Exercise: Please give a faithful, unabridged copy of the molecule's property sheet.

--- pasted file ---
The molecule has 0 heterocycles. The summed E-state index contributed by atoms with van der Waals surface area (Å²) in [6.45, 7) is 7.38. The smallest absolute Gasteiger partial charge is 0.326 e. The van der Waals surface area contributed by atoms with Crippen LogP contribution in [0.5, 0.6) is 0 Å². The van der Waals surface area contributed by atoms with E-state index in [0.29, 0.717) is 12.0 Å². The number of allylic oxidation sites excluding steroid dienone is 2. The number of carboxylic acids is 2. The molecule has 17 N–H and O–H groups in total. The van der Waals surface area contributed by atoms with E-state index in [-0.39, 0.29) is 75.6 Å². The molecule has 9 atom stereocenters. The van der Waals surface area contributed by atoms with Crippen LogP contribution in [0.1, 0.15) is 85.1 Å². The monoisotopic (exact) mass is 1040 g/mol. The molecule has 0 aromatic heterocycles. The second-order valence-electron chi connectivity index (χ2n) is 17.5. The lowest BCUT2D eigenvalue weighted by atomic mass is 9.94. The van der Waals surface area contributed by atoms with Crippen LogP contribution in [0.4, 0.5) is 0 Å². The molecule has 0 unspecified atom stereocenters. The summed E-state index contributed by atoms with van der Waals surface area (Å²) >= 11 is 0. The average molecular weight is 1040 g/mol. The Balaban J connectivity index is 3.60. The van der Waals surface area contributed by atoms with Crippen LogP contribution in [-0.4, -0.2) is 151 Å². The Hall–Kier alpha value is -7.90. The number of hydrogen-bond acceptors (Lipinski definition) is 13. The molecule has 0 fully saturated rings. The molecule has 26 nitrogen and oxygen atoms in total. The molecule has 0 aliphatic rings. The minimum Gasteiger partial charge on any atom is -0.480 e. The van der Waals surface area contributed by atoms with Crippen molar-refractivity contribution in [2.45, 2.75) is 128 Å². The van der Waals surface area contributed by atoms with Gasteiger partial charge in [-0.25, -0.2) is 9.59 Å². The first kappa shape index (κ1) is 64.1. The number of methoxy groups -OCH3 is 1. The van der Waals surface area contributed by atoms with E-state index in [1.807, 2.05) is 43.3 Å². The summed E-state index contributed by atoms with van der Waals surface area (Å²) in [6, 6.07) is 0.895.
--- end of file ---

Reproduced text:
The molecule has 0 heterocycles. The summed E-state index contributed by atoms with van der Waals surface area (Å²) in [6.45, 7) is 7.38. The smallest absolute Gasteiger partial charge is 0.326 e. The van der Waals surface area contributed by atoms with Crippen LogP contribution in [0.5, 0.6) is 0 Å². The van der Waals surface area contributed by atoms with E-state index in [0.29, 0.717) is 12.0 Å². The number of allylic oxidation sites excluding steroid dienone is 2. The number of carboxylic acids is 2. The molecule has 17 N–H and O–H groups in total. The van der Waals surface area contributed by atoms with E-state index in [-0.39, 0.29) is 75.6 Å². The molecule has 9 atom stereocenters. The van der Waals surface area contributed by atoms with Crippen LogP contribution in [0.1, 0.15) is 85.1 Å². The monoisotopic (exact) mass is 1040 g/mol. The molecule has 0 aromatic heterocycles. The second-order valence-electron chi connectivity index (χ2n) is 17.5. The lowest BCUT2D eigenvalue weighted by atomic mass is 9.94. The van der Waals surface area contributed by atoms with Crippen LogP contribution in [0.4, 0.5) is 0 Å². The molecule has 0 unspecified atom stereocenters. The summed E-state index contributed by atoms with van der Waals surface area (Å²) >= 11 is 0. The average molecular weight is 1040 g/mol. The Balaban J connectivity index is 3.60. The van der Waals surface area contributed by atoms with Crippen LogP contribution in [-0.4, -0.2) is 151 Å². The Hall–Kier alpha value is -7.90. The number of hydrogen-bond acceptors (Lipinski definition) is 13. The molecule has 0 fully saturated rings. The molecule has 26 nitrogen and oxygen atoms in total. The molecule has 0 aliphatic rings. The minimum Gasteiger partial charge on any atom is -0.480 e. The van der Waals surface area contributed by atoms with Crippen molar-refractivity contribution in [2.45, 2.75) is 128 Å². The van der Waals surface area contributed by atoms with Gasteiger partial charge in [-0.25, -0.2) is 9.59 Å². The first kappa shape index (κ1) is 64.1. The number of methoxy groups -OCH3 is 1. The van der Waals surface area contributed by atoms with E-state index in [1.807, 2.05) is 43.3 Å². The summed E-state index contributed by atoms with van der Waals surface area (Å²) in [6, 6.07) is 0.895.